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Doctrine Of Basic Structure Of Indian Constitution

Author: Dishi Shivpuriya Student, JLU School of Law, Bhopal 

The Doctrine of Basic Structure of Indian Constitution is basically the legal doctrine of Constitution which states that, neither the Parliament nor the Judiciary is supreme but Constitution of India is supreme. It states that there are some basic structure of the constitution which cannot be amended at any point. The Doctrine revolves around two Articles, Article 13 and 368. There are two questions which arises, they are:-

  1. Can Fundamental Rights be amended?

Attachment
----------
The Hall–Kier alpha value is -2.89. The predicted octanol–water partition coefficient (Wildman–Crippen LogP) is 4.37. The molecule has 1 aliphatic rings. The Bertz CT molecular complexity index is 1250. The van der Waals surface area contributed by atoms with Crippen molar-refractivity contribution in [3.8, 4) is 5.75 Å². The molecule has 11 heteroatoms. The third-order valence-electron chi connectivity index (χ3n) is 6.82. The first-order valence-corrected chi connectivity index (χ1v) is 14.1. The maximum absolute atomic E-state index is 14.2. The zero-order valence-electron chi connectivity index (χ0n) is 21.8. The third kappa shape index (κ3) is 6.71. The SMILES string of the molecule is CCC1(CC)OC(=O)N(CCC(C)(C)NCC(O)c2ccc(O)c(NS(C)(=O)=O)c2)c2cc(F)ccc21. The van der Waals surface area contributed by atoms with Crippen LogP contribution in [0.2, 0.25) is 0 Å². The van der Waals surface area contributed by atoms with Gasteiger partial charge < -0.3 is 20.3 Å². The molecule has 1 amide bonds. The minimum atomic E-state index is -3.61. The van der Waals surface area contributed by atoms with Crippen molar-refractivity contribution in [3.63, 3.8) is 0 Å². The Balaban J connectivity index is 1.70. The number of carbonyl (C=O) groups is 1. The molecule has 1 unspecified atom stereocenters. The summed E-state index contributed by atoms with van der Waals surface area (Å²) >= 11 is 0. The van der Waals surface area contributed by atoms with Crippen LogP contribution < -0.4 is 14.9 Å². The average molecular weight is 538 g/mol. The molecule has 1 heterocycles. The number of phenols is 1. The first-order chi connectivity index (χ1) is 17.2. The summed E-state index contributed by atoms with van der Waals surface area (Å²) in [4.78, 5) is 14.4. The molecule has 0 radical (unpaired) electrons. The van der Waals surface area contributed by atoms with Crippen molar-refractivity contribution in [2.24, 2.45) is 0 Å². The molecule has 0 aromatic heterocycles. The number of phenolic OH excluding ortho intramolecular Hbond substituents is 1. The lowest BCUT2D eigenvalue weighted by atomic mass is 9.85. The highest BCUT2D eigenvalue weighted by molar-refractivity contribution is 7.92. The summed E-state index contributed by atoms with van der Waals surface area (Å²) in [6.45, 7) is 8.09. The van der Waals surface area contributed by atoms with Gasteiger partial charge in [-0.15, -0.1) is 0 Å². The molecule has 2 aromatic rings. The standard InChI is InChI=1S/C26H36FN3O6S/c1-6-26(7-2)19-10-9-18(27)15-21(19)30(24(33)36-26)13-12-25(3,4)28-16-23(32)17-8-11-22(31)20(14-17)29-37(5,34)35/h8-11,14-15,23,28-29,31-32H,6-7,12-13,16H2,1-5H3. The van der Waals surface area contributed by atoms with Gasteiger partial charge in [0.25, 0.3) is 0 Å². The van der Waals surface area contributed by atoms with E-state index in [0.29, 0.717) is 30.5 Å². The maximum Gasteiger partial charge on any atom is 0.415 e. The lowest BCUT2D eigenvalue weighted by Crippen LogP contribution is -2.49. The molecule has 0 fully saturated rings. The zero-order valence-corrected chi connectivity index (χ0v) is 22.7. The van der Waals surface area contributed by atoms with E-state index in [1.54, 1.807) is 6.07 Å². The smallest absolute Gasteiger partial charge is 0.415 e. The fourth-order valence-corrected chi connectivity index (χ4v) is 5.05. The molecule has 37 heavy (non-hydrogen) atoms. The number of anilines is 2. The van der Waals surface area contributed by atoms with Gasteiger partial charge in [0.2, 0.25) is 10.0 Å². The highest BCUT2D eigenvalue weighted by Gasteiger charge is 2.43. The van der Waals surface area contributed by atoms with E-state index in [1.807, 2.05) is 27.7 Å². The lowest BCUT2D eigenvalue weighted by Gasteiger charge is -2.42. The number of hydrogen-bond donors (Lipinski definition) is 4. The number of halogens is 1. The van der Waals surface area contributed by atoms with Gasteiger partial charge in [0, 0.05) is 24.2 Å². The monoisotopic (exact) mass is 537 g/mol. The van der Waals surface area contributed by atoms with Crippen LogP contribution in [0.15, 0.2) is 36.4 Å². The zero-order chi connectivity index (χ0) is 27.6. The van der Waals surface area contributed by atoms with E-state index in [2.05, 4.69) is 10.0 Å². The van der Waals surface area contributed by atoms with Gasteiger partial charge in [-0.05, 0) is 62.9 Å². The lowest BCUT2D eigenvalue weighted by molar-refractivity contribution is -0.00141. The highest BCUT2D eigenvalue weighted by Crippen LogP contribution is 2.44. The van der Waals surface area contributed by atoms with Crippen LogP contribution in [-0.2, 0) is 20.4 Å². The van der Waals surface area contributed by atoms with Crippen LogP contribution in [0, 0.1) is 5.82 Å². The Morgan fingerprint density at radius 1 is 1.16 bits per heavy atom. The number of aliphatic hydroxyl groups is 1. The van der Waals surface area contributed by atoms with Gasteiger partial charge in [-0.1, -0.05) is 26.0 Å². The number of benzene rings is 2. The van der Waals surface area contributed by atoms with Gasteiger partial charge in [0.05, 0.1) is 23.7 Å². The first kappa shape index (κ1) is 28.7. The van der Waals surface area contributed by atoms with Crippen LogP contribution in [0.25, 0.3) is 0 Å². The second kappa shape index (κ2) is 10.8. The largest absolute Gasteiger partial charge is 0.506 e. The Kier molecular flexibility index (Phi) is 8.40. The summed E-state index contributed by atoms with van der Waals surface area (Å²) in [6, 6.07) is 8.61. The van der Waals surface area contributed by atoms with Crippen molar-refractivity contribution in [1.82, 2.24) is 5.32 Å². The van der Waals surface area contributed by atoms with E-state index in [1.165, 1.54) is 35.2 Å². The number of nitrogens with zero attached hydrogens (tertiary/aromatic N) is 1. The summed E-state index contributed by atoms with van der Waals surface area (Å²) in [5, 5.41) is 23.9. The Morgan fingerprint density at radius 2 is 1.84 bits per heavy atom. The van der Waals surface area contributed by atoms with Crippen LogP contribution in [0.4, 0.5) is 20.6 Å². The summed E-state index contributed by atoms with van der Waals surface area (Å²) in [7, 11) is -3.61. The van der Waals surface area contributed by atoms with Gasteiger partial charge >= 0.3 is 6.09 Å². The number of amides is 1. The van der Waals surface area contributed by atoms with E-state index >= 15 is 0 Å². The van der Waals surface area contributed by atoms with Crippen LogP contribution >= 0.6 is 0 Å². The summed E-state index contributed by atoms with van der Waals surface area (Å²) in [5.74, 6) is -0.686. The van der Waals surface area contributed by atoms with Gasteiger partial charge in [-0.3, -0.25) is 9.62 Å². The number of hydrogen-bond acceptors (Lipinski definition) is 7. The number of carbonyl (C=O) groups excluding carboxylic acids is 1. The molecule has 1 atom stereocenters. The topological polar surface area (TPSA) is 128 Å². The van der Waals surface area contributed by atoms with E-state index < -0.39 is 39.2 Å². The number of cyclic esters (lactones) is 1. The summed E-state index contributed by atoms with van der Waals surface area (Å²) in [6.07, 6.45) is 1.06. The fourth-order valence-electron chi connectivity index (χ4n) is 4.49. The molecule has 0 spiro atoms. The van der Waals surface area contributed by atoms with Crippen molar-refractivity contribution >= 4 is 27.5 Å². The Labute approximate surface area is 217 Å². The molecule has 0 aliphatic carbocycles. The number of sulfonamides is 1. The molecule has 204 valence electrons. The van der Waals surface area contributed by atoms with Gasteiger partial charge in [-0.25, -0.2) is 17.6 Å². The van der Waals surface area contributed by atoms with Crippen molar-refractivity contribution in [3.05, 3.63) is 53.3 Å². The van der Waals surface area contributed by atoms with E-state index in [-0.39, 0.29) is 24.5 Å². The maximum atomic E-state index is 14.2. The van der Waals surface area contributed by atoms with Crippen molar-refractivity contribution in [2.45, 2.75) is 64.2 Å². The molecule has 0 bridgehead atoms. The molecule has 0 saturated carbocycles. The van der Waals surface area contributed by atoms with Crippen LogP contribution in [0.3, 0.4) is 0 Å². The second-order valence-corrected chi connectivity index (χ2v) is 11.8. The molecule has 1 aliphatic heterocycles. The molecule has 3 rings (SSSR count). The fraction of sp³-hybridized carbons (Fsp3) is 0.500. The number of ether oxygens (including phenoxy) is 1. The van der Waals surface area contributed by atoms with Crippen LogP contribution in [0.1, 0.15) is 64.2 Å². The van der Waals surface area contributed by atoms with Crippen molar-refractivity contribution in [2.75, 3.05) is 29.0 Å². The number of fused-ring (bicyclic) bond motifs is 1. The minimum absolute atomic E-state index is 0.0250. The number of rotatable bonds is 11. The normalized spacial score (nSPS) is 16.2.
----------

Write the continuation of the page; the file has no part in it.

2. And what is the limit of parliament power?

The concept of Doctrine of Basic Structure of Indian Constitution is not expressly mentioned in our constitution, it grew with intervention of judiciary for protecting the rights, ideals and principles of the citizen of Indian. The Doctrine was first coined in the Kesavananda Bharti Case.

After independence, Right to Property was introduced by the Congress let government and also set up an Agrarian Reform Committee. The Chairman of that committee was J.C. Kumarapppa. The Committee abolished the Zamindari System with an objective of increasing agricultural production and providing equity status & opportunity to rural population. Fulfilling to which there was fix ceilling limit on which land holding can be done. This all was done in the 1st Constitutional Amendment Act which deals with Article 31 that is, Right to Property. 1st Constitutional Amendment Act was passed in 1951 which inserted Art. 31(a), 31(b), 9th schedule and lastly the restrictions were included in Article 19 (1) (g).